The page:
How to find a good Councellor

Discussion in 'Community Discussion' started by Ryan1524, Apr 18, 2009.

  1. Ryan1524 macrumors 68000

    Ryan1524

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    Apr 9, 2003
    Location:
    Canada GTA
    #1
    I've been told by a few people to talk to a counselor. I've always refused. My justification is that whatever I do, I'm functional and am performing in 'life' better than some other people. Obviously, this is all relative. My main objection towards a counselor is that there is no way any other person than myself can have the exact experiences I've gone though. Therefore, this makes everybody unqualified to give me advice on my problems.

    Having said that, it'd be nice to have someone shoot holes in my theories or prove me wrong. So how do you find someone objective, unbiased and open-minded enough to bounce thoughts with? Someone like Greg House or Sherlock Holmes would be fantastic....too bad they're fiction.
     
  2. fireshot91 macrumors 601

    fireshot91

    Joined:
    Jul 31, 2008
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    Northern VA
    #2
    Pay me close to 100$ an hour, and I'll listen to you!:p



    No seriously...
    Use Google?
     
  3. Ryan1524 thread starter macrumors 68000

    Ryan1524

    Joined:
    Apr 9, 2003
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    #3
    LOL. Using Google would only tell me what is socially acceptable. But what I'm trying to examine are circumstances or ideas that might not be considered common, normal, or acceptable.

    And yeah, I'm sure this sort of 'listening' will involve money. That's the other thing I have against Councellors. Why should I pay someone money to listen to me - when I don't even know if their opinions can be considered valuable or not. So what I'm looking for is more something along the lines of active philosophical discussions and debate.
     
  4. AlexStenberg macrumors newbie

    AlexStenberg

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    Brooklyn
    #4
    well unless you learn how to spell correctly I think you have better things to worry about other than seeing a counselor.
     
  5. .Andy macrumors 68030

    .Andy

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    #5
    You shouldn't be happy with your life by comparing it to others. Even if you're extremely successful a counsellor could still be of benefit. It should be about you.

    One can be qualified to give advice or to ask questions to clarify things in your mind without going through the same experiences. Counsellors can also be good just to talk things though with an impartial third party. They can challenge perceptions or offer advice on how to deal with situations.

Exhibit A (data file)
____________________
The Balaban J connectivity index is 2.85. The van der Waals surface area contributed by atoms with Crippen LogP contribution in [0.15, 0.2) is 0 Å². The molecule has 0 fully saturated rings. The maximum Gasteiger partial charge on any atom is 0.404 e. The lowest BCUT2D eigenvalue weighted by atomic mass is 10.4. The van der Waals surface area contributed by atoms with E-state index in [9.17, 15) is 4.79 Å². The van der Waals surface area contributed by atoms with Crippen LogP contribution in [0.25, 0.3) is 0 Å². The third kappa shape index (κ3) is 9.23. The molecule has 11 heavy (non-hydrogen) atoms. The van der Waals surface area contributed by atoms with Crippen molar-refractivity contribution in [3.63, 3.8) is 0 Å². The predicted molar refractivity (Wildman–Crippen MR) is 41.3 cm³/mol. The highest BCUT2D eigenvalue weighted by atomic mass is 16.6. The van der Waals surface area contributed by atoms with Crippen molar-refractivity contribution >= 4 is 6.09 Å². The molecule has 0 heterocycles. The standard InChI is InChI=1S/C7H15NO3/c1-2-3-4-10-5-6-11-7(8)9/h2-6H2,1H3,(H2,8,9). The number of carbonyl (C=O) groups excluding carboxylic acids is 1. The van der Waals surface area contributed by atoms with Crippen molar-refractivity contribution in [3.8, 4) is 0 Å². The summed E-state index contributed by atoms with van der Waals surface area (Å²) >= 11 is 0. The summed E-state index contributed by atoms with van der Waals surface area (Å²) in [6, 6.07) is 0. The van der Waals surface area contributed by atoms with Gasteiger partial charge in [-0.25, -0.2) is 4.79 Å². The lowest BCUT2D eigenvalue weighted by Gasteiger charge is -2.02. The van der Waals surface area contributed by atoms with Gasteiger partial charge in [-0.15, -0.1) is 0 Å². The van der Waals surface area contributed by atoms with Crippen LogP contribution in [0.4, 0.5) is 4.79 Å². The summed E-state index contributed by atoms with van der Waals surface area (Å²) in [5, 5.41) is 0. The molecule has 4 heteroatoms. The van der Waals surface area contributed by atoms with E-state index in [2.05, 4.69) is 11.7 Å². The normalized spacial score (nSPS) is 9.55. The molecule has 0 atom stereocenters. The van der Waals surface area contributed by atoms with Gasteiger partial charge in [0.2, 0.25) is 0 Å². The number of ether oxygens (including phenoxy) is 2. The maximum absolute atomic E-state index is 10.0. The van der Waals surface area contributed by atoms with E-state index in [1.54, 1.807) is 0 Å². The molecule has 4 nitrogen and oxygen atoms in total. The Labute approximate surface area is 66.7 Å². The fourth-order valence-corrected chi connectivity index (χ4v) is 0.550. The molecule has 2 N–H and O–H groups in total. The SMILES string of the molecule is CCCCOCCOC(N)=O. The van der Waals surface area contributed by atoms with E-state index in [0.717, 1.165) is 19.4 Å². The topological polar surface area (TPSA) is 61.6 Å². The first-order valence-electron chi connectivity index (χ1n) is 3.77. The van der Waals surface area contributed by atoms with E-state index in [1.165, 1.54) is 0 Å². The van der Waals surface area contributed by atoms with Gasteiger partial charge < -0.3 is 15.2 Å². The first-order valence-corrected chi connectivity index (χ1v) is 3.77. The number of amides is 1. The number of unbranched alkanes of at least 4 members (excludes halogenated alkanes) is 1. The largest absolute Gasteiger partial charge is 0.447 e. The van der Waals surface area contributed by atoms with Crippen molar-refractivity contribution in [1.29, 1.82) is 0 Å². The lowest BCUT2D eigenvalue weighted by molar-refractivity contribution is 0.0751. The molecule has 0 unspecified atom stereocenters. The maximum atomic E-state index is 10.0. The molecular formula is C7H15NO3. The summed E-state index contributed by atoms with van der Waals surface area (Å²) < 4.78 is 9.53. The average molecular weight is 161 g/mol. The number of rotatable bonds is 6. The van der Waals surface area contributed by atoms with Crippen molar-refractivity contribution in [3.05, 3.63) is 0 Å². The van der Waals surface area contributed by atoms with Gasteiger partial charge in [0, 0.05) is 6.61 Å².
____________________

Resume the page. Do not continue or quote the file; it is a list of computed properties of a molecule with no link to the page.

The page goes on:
I had similar ideas about counsellors to you originally. No try and go at least once a year to keep perspective or to address problems before they get out of hand.

    That's not really the idea of a counsellor - it sounds like you're looking for a spouse :D! A counsellor is more to offer alternate views on situations and clarify things in an impartial manner.

    I think it's like all things of a medical nature. You have to go by word of mouth (which can be hard as not many people talk about going to counselling) or just trial and error.
     
  6. Ryan1524 thread starter macrumors 68000

    Ryan1524

    Joined:
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    #6
    I thought their use was interchangable...nevermind. :p I have force dynamics, jacobians and control laws in my brain. Give me a break. hah.

    I agree, I've learned a long time ago that we can't model after other people. My concern is wiuth finding someone who is truly impartial. Every counselor will be biased by their own experiences and/or encounters and also by their previous clients.

    Now, another problem is this. I suspect I might fall into the trap of trying to screw with the counselor myself. Just by knowing that I'm talking to a counselor will make me want to convince him/her to my points of view. Or if I'm trying to evaluate a situation that I suspect may be wrong, I may phrase it in such a way that sounds acceptable. I've done this before. I've sat down to a counselor and instead of actually talking about my issues, I ended up feeding him whatever he wants to hear to let me out as quickly as possible - or to see how far I can push it before he really gets uncomfortable and make him react. ;)
     
  7. iNash macrumors 6502

    iNash

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    Jan 18, 2009
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    Hanslope, UK
    #7
    Not strictly true.